A lot or a little?
The parents' guide to what's in this game.
What parents need to know
Parents need to know that Mario Party 10 is a very social party game with mild cartoon violence. Characters can fall into lava, get blown backward by bombs, bumped by slow-moving bullets, and hit by hammers. They're never seriously injured and always ready to keep going on the next turn. The action is geared for groups of two to five players -- as many as eight in a bonus tournament mode -- and creates a positive social atmosphere that promotes communication, competition, and cooperation. One of the three primary game modes relies on physical amiibo toy characters, which must be purchased separately.
- Parents say
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What's it about?
MARIO PARTY 10 follows the well-worn path tread by its many predecessors, providing a variety of virtual board games for families and friends to play together in the same room. There are three main modes: Amiibo Party, Bowser Party, and Mario Party. Amiibo Party is played on a simple square board and makes use of Nintendo's collectible amiibo toy figures, which players can tap on the Gamepad to roll dice on their turn. Bowser Party puts one player in the role of Mario's shelled nemesis, chasing after the other four who must try to stay ahead of the giant turtle as they race to the board's finish line. Mario Party puts all four players in a vehicle and has them take turns rolling dice to move it around the board with an aim to collect mini-stars. All modes have special squares and events that can have a significant impact on player standings, plus dozens of simple mini-games that determine who earns coins, mini-stars, or, in the case of Bowser Party, who loses hearts. Some games are skill-based, but chance plays a big role, too, so younger and less skilled players can generally compete with older and more experienced players on an even level.
Is it any good?
Anyone familiar with previous Mario Party games will be instantly at home with Mario Party 10. The boards -- standard Mario locales including airships, castles, underwater seascapes, and rolling hills -- feature familiar events such as bricks that can be bashed to reveal treasures and Whomp barriers that need to be beaten down before players can keep moving. Many of the mini-games are recognizable, too, including activities that see players dodging hammers, racing along tracks, and vying to be the last character standing above a pit of lava with a shifting floor. This apparent lack of innovation may turn off players who feel they've already had their fill of Mario Party in previous games.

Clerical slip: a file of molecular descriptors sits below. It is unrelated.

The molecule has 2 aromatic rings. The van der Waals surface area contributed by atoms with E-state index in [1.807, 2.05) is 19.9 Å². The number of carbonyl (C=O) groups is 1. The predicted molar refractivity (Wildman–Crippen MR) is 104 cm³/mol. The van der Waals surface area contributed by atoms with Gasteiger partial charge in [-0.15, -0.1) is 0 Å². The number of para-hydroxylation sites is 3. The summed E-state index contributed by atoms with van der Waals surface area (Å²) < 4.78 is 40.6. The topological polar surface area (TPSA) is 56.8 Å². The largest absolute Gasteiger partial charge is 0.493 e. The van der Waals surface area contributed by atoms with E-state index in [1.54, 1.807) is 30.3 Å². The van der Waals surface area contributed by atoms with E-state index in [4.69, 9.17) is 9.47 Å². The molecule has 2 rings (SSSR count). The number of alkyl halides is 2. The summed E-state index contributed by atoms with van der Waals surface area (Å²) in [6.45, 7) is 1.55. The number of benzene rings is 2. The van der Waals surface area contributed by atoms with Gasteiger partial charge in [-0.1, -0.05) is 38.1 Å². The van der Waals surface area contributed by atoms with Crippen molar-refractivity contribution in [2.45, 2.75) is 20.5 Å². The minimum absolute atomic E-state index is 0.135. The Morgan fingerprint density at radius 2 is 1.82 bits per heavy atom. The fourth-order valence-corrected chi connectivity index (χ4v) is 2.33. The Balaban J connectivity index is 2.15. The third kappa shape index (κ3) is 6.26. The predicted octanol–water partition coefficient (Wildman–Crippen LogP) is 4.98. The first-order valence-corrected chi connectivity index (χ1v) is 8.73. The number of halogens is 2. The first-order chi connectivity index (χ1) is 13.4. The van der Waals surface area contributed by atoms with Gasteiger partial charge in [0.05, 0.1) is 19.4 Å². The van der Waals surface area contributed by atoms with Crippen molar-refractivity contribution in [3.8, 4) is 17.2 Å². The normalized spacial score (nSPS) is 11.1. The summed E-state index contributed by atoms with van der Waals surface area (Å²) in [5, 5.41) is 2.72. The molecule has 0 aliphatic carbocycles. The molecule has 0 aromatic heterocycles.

But Bowser Party may be enough to keep them playing. This lopsided mode fosters a sense of camaraderie among the four players being chased by Bowser. They're all in it together and will be rooting each other on -- all the more so because Bowser is a big cheater. The player in control of Mario's dreaded enemy can do things such as roll again if he or she isn't satisfied with the first roll and try to trick players about to make choices (which chest to open, which path to take) into choosing badly by drawing distractions on the screen. Both sides are fun to play and likely will see rivals and teammates laughing out loud and shouting in disbelief. It's a relatively small change to a well-established formula, but it could be just enough to convince even people who thought themselves finished with Mario Party games to give this new one a go.
Talk to your kids about ...
Families can talk about collections. What about collecting is fun to you? How do you determine whether something is worth collecting?
Talk about socially interacting with friends. Have you tried playing Mario Party 10 with friends? Do you think it can help you get to know other kids and become friends with them?
- Platforms: Nintendo Wii U
- Subjects: Hobbies: board games
- Skills: Communication: conveying messages effectively, friendship building, listening, speaking
Collaboration: cooperation, meeting challenges together, teamwork
- Price: $59.99
- Pricing structure: Paid
- Available online? Not available online
- Developer: Nintendo
- Release date: March 18, 2015
- Genre: Party
- Topics: Friendship
- ESRB rating: E for Mild Cartoon Violence
- Last updated: November 11, 2020
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Common Sense Media's unbiased ratings are created by expert reviewers and aren't influenced by the product's creators or by any of our funders, affiliates, or partners.